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UK workers talk favourite revenge tactics

The curse of the ex-employee

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More than half of UK workers would take revenge against a former employer if they were unhappy about losing their job.

Badmouthing the company (31 per cent), taking customer leads (38 per cent), signing their ex-boss up to an X-rated mailing list (10 per cent) and sending nasty emails (10 per cent) were identified as key revenge tactics by UK workers in a survey commissioned by Novell.

Novell argues that a recent spate mismanaged redundancy announcements, including reports of workers being informed of their job loss by text message or voicemail, make the issue all the more pressing. As well damaging a company's reputation, ex-workers could cost their former employers "millions" by continuing to use company resources and benefits that have not been stopped when they leave.

The research reveals that 58 per cent of employees would continue to use company mobile phones, at a potential cost to UK industry of more than £1m per week. More than half of those questioned would carry on accessing the corporate IT network, and continue to take advantage of their season ticket, company car, laptop and gym membership if they were able to get away with it.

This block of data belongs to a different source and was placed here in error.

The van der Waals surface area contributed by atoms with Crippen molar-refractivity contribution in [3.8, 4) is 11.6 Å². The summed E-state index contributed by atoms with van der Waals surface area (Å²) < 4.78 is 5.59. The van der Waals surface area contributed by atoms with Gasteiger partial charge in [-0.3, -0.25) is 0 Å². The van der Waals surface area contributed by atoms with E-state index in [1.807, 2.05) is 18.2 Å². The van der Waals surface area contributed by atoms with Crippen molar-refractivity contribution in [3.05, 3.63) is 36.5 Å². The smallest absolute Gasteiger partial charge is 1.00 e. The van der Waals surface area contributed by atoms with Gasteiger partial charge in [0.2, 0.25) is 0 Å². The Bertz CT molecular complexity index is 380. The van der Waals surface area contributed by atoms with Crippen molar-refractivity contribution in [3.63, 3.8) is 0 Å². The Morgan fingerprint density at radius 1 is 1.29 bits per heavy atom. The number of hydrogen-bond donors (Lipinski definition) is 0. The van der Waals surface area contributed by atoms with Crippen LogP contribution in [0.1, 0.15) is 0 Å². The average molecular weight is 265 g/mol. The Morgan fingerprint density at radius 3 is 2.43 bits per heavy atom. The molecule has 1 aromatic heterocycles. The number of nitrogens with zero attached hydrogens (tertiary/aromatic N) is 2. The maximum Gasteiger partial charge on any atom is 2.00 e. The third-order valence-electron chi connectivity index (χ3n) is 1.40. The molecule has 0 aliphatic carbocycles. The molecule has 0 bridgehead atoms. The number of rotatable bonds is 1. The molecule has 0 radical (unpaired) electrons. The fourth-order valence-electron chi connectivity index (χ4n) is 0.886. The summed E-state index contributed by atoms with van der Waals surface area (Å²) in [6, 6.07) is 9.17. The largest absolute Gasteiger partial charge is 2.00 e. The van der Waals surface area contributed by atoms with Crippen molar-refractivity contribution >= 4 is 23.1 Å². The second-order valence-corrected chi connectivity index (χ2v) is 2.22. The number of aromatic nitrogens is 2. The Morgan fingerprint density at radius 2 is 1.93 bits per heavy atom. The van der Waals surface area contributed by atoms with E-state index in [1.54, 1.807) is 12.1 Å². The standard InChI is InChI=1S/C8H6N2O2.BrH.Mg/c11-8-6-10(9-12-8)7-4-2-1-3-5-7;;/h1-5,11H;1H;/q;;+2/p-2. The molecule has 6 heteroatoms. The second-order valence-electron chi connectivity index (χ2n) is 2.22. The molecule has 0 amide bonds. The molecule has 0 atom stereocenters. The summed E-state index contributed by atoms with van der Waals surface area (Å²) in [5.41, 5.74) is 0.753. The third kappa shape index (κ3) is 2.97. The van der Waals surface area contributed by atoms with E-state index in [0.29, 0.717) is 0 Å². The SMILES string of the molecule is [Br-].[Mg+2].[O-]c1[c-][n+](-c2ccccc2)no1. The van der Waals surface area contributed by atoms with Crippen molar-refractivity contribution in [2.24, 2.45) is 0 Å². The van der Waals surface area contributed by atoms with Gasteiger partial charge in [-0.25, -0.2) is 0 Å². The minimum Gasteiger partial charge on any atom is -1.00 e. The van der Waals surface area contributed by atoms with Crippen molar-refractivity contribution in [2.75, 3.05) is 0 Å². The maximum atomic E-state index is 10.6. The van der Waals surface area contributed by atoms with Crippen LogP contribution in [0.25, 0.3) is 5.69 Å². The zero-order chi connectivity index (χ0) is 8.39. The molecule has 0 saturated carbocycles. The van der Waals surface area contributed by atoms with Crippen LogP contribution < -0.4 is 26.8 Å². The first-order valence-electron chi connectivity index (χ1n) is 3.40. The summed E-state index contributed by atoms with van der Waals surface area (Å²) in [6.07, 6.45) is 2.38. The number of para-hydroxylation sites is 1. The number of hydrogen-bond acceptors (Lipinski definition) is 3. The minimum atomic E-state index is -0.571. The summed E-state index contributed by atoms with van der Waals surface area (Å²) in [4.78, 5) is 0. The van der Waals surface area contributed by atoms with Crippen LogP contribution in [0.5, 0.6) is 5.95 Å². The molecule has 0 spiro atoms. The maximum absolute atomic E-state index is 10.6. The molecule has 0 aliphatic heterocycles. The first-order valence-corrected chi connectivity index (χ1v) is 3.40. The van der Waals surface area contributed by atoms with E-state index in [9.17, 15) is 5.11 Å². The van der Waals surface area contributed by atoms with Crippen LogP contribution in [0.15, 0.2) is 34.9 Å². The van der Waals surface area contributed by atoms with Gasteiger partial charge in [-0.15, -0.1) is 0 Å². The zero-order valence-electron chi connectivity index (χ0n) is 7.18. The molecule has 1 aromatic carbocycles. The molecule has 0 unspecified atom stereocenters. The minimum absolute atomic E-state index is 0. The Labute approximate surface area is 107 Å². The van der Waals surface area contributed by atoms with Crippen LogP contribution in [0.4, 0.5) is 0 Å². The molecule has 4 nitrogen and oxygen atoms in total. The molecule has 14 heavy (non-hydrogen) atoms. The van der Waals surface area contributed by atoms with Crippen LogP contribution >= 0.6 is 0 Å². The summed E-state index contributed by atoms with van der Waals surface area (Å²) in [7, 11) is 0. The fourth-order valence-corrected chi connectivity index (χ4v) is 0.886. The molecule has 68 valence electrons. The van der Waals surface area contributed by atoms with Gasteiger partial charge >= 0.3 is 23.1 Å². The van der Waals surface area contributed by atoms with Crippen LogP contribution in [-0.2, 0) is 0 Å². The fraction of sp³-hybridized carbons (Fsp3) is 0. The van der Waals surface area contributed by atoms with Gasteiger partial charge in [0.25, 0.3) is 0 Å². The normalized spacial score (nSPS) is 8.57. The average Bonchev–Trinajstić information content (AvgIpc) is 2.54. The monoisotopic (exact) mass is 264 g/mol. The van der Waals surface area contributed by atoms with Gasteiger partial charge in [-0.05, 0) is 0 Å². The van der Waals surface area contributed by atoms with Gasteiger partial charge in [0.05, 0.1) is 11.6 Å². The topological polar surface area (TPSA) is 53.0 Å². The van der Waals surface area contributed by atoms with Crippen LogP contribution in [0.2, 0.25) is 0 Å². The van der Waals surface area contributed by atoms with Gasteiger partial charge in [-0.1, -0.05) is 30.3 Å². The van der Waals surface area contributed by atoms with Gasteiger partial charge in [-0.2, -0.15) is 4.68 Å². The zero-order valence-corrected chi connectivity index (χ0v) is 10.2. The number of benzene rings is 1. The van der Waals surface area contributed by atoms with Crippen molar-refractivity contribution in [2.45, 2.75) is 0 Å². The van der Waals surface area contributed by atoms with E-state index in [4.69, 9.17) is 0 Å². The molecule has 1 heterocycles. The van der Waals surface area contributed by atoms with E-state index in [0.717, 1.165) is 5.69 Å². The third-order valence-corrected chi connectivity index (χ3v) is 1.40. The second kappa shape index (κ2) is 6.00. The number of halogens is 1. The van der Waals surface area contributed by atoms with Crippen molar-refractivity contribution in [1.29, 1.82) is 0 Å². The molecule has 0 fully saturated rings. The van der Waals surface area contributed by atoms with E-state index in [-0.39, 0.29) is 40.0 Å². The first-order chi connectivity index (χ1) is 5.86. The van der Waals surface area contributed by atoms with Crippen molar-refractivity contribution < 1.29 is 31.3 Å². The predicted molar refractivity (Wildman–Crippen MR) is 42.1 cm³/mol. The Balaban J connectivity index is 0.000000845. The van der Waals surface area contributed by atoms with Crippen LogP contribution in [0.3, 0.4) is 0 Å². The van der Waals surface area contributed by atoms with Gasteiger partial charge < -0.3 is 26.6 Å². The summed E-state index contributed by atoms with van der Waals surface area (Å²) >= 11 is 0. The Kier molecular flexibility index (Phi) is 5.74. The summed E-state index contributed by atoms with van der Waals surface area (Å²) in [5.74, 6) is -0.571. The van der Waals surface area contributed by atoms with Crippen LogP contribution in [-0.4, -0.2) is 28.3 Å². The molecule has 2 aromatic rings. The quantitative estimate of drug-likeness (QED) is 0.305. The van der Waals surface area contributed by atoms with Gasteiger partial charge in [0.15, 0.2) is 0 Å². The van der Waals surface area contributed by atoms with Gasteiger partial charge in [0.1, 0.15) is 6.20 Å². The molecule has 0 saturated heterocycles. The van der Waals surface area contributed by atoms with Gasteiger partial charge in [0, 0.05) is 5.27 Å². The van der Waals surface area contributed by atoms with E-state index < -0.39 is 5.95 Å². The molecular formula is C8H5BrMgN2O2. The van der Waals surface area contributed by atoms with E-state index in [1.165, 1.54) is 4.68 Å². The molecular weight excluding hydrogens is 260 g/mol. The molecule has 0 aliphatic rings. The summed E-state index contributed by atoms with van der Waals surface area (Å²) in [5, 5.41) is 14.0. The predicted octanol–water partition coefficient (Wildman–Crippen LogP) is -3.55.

Research by the Department of Trade and Industry suggests that only 27 per cent of UK companies have the necessary documented security policies in place to ensure that access to company resources are stopped when an employee leaves.

According to Government Statistics Office research an average 1.67 per cent of the workforce (465,930 people) part from their employment for various reasons each month.

"Losing your job is upsetting whatever the circumstances and it is vital that employers handle the situation with professionalism and sensitivity," commented Steve Brown, UK MD of Novell. "What concerns me most about this survey is the impact that former employees could have on the remaining staff. The costs will be felt throughout an organisation and could impact on pay, bonuses and benefits. Many organisations are like leaky buckets and companies need to start plugging the holes in their organisations to ensure that they are water tight when an employee leaves."

Having being told they had lost their job, 67 per cent would take information that would help them with their next job and examples of their best work. Four in five (79 per cent) of the survey's respondents confessed that if requested, they would forward company sensitive information to a former colleague, even if they were now working for a rival firm.

Slack security procedures make it easier for ex-employees to take revenge, Novell concludes. The company is calling on firms to invest in access management technology as part of more comprehensive attempts to improve an enterprise's overall security policy.

But that only treats the disease rather than prevents it in the first place. TLC (tender loving care) of soon-to-be ex-employees rather than technology is far more important in preventing the urge for revenge, which is bound to find some outlet. Having said that, putting technology in place to revoke network credentials is a sensible step, not least because such spare credentials are frequently misused by third party crackers.

The survey, conducted by TNS in June 2003, involved quizzing a representative sample of 1174 adults in full and part time work in the UK on their attitudes towards revenge against former employers. ®

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